Candidates are looking for more than a competitive salary. Jobs that have required in-person attendance have had a harder time retaining workers. Offer hybrid work models and flexible schedules. Remote work is a strategy to attract top talent to fill vacancies in your workforce. In addition to scheduling, some businesses are helping their workers navigate childcare. Others are offering innovative benefits. Flexibility and creativity are key to remaining competitive and appealing to employees.
  1. Diversity & Inclusion
    For many companies, diversity, equity, and inclusion (DEI) has become an integral part of recruitment strategy, and nearly 75% of potential employees identified commitment to a diverse workforce as important to them when choosing a job.4 Society is demanding change, and the workplace must evolve, as well.

    What can business owners do?
    If DEI initiatives are not yet a part of your strategic objectives, they should be. According to a study by Indeed, 55% of job seekers say it’s very important that they work in a company that prioritizes diversity.5 There are many advantages to a diverse workforce, including more creativity and problem-solving.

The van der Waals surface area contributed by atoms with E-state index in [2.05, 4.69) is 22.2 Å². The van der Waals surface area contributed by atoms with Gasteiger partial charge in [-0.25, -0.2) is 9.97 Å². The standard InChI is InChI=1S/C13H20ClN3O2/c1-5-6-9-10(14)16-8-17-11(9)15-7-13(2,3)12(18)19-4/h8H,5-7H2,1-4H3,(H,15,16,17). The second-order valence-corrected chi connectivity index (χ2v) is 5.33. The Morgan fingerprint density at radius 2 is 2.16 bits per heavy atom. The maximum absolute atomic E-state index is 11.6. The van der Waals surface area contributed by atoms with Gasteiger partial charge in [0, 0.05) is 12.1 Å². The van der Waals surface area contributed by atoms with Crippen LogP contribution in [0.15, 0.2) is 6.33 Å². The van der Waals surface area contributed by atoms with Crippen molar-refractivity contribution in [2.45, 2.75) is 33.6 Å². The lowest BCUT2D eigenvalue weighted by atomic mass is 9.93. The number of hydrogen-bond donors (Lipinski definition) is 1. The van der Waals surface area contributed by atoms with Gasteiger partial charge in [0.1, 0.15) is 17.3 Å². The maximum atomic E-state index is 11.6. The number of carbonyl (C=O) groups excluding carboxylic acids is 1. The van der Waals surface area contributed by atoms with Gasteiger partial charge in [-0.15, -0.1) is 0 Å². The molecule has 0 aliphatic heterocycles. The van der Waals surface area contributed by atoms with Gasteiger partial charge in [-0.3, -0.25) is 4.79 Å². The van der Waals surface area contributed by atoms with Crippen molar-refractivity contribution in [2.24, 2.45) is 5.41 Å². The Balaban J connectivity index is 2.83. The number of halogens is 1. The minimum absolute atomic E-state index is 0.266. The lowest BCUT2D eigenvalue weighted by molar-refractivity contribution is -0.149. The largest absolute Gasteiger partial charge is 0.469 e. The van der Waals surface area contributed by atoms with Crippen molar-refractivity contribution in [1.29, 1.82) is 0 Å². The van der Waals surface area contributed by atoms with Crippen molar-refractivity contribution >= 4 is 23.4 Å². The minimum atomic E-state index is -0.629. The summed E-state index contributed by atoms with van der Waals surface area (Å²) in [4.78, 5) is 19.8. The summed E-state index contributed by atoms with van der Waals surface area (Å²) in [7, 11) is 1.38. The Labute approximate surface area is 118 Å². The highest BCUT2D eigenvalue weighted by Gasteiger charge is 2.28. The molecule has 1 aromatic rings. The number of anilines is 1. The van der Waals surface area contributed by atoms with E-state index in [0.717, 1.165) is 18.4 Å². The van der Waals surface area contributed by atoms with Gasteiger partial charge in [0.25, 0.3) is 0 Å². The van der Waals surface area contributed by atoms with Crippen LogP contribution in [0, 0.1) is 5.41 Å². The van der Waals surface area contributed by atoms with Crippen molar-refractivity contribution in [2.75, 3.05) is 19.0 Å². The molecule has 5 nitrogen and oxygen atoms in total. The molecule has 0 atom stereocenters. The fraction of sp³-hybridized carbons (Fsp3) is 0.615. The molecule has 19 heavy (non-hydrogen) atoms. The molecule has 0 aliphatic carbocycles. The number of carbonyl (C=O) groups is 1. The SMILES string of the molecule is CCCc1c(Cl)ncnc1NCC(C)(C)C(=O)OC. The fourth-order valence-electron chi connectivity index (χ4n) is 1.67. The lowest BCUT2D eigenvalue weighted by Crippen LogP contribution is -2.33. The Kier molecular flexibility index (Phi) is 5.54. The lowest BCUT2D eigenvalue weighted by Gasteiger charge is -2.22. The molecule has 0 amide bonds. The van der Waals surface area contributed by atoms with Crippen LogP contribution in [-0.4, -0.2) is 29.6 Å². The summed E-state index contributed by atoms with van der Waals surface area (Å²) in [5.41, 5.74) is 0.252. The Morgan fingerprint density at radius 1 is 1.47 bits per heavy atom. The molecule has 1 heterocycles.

1. Finding the Right People
    No matter the industry, employers are struggling to find the best people to fill their open roles – people who have a good blend of skills and strengths. In 2022, 75% of employers reported struggles in finding the right talent (Forbes).6 Companies complain that there aren’t enough talented candidates, and applicants complain that job requirements are too specific. The global talent shortage is the highest it’s been in over a decade. What can be done to narrow the skills gap?